We’ve had to say goodbye to a lot of things over the past few weeks.
To our apartment in Bruderholz, to our friends, and to Switzerland – our home for the past four years.
Moving out of our apartment and leaving the peaceful and serene neighbourhood of Bruderholz was perhaps one of the saddest parts of leaving Basel. I loved our place; it was small and cozy, and suited our needs. We had lovely neighbours who were friendly and always willing to “babysit” Muci whenever we went away on holiday. Muci seemed to love the apartment, too; he had not one, but several favourite spots where he would snooze the day away. I loved the area just as much as I did the apartment. It was green and quiet. During the day I would retreat into my study and work peacefully, and if I needed some fresh air and clarity of thought, I would just go for a walk up by the water tower and past the fields, saying hello to the cows and horses on the way. I’m pretty sure Muci loved the neighbourhood too, judging from the many birds and squirrels he’s chased, and from the various times he came home with mud on his face and dirt on his paws.
The preparation for the move took a few months. We spent several weekends sorting through our things to determine which ones to keep and which ones to give away or throw out. We had to decide which ones were to be shipped back by sea, which ones by air, and what to carry in our luggage.
And of course, we had to decide what to do with Muci:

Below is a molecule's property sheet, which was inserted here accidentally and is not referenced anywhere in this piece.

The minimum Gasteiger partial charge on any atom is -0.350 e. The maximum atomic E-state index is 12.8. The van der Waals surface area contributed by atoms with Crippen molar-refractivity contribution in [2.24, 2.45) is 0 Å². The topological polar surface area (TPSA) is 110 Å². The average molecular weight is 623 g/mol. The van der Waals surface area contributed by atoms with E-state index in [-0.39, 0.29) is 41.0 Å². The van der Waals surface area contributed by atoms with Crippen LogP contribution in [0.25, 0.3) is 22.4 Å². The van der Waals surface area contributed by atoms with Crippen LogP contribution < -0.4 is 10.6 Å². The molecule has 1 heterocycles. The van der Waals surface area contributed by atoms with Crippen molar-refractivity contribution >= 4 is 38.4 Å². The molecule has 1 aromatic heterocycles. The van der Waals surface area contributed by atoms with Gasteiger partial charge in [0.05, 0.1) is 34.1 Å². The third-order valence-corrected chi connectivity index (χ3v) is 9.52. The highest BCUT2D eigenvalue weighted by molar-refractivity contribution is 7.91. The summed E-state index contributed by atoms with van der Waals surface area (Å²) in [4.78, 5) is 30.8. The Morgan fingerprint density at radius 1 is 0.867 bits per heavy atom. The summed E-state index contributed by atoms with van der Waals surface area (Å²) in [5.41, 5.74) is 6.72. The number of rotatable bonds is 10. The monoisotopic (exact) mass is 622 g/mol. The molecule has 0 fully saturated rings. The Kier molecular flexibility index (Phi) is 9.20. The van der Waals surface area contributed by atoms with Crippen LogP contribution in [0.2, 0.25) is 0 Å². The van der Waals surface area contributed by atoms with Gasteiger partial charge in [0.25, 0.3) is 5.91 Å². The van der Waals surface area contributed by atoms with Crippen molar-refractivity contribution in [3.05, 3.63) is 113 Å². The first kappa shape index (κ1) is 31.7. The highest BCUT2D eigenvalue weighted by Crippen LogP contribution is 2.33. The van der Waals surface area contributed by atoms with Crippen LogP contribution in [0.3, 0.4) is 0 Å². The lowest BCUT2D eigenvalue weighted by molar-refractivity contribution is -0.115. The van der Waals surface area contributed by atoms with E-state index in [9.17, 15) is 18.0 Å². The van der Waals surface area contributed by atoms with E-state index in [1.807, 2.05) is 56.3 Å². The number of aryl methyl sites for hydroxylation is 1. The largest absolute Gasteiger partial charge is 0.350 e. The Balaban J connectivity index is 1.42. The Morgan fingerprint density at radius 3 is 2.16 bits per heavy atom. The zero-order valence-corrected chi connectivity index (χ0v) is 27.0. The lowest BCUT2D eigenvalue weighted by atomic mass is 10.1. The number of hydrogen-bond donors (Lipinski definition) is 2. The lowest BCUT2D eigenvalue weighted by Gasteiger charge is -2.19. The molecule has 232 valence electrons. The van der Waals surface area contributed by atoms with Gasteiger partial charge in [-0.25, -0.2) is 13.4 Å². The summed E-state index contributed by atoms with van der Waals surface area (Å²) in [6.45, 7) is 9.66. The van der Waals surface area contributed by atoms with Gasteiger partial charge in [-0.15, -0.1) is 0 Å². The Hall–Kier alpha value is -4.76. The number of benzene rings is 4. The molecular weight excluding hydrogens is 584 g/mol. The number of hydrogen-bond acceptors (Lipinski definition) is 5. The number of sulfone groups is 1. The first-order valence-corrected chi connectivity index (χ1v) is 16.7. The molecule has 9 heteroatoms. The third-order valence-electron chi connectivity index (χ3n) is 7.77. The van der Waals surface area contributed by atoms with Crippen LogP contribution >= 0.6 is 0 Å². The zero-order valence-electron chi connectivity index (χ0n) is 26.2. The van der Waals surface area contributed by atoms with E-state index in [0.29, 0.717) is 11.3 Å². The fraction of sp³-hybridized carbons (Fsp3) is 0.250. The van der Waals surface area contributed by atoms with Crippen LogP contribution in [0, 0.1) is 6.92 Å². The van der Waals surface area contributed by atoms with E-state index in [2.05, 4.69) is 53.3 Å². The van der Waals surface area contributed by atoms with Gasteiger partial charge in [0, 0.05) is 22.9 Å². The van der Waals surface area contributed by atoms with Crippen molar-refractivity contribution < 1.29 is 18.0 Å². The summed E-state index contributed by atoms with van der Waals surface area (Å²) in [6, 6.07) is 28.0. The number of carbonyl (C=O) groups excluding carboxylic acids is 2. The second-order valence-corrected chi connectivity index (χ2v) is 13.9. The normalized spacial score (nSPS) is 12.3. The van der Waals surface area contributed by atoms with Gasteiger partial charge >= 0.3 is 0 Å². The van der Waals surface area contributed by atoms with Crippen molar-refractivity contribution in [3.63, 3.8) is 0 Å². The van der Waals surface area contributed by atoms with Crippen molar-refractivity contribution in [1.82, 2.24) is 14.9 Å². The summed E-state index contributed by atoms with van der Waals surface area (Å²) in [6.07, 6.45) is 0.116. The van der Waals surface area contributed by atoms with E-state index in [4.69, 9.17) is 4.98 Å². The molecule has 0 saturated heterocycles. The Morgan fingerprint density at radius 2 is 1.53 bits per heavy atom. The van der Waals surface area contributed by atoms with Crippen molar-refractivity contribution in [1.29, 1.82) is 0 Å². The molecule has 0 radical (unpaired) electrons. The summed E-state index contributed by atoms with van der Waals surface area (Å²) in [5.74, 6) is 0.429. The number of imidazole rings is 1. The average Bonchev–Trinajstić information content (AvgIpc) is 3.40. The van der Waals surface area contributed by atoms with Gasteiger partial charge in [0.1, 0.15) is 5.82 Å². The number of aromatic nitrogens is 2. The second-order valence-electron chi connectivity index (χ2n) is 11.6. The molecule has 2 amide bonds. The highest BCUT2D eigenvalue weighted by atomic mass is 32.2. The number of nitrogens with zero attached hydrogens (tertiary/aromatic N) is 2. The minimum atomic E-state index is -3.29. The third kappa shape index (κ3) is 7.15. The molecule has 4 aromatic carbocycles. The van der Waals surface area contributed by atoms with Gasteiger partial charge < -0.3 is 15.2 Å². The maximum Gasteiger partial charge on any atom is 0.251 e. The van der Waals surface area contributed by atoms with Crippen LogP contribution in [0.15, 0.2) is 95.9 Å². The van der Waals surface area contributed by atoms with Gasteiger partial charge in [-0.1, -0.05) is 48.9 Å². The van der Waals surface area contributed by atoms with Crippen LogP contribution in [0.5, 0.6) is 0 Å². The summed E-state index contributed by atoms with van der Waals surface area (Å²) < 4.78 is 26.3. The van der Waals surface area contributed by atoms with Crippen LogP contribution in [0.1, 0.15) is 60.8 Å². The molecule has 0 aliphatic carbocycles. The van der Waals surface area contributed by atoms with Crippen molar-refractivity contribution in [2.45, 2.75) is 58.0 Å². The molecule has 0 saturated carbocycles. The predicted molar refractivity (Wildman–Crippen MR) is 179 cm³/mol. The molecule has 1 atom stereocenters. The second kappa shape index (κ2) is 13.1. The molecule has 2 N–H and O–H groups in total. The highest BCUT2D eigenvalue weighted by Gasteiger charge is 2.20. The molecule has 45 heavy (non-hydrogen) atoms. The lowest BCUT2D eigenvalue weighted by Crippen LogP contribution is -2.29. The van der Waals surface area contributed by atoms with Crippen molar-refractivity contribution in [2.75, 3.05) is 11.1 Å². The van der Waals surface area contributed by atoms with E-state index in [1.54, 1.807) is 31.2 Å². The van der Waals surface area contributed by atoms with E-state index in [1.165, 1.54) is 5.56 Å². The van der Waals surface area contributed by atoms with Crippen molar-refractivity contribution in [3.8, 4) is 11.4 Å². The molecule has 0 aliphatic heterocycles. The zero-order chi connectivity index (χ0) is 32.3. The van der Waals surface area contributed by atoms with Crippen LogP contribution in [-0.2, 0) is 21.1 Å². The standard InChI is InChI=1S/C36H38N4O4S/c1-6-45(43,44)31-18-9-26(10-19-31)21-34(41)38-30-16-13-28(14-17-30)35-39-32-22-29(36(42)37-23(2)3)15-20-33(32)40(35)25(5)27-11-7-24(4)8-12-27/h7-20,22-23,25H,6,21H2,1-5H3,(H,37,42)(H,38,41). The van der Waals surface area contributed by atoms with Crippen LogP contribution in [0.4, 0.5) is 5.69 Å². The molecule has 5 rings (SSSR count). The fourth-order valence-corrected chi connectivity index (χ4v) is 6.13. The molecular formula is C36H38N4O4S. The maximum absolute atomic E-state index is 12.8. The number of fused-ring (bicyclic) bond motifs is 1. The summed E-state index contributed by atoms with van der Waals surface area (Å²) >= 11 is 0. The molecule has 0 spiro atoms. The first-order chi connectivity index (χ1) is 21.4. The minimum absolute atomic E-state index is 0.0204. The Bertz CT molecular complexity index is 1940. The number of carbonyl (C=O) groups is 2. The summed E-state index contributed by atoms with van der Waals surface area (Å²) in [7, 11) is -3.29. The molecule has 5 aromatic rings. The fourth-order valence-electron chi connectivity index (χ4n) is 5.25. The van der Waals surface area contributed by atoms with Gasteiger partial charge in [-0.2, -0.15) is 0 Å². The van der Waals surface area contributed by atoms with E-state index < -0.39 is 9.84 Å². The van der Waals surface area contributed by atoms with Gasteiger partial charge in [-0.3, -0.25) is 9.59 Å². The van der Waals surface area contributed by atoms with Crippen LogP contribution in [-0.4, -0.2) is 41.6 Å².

The packing itself was quick. The packers came and boxed up everything, including our furniture, in one and a half days. Before I knew it, all our things had been loaded into a container, and our apartment was empty.
We cleaned the house immediately after the packing. We took the curtains down, vacuumed and mopped the floors, scrubbed the bathroom and kitchen, and wiped the windows. By the time we were done, what little evidence of us having ever lived there had been swept and wiped away. The windows were no longer smudged with Muci’s nose prints. The built-in bookshelves were bare.
The apartment was ready for a new family, and for new memories.
The Final Weeks
We stayed in a furnished apartment closer to town during our final month in Basel. We spent most of our time saying our goodbyes to our friends and The Mister’s colleagues, and making final preparations for our trip back to Malaysia.
What about Muci, you ask? Don’t worry, we didn’t dispose of him. How could we leave this face behind?
Besides, he made it pretty clear he was coming home with us:
We’re back in Kuala Lumpur now, and Muci is with us, after having spent a week in the quarantine centre:
He’s slowly adapting to his new environment, but it’ll probably take a while before he feels truly comfortable, as we haven’t properly settled down and established a proper daily routine. We still have a lot of things to sort out.
As I write this, it is almost the end of the first day of the new year. This time around, however, new year’s eve and new year’s day wasn’t about fireworks or cozy dinners or resolutions. In fact, it was almost a non-event.
It was a non-event partly because we’re still busy settling down, and partly because this time around, it wasn’t about saying goodbye to 2015.
It was about saying goodbye to the last four years of our lives. In the book that is the story of my life, I have finished writing one chapter, and the ink is almost dry. The next chapter is still blank.
Happy new year everyone. May 2016 bring us more of what the world needs, and less of what feeds our greed.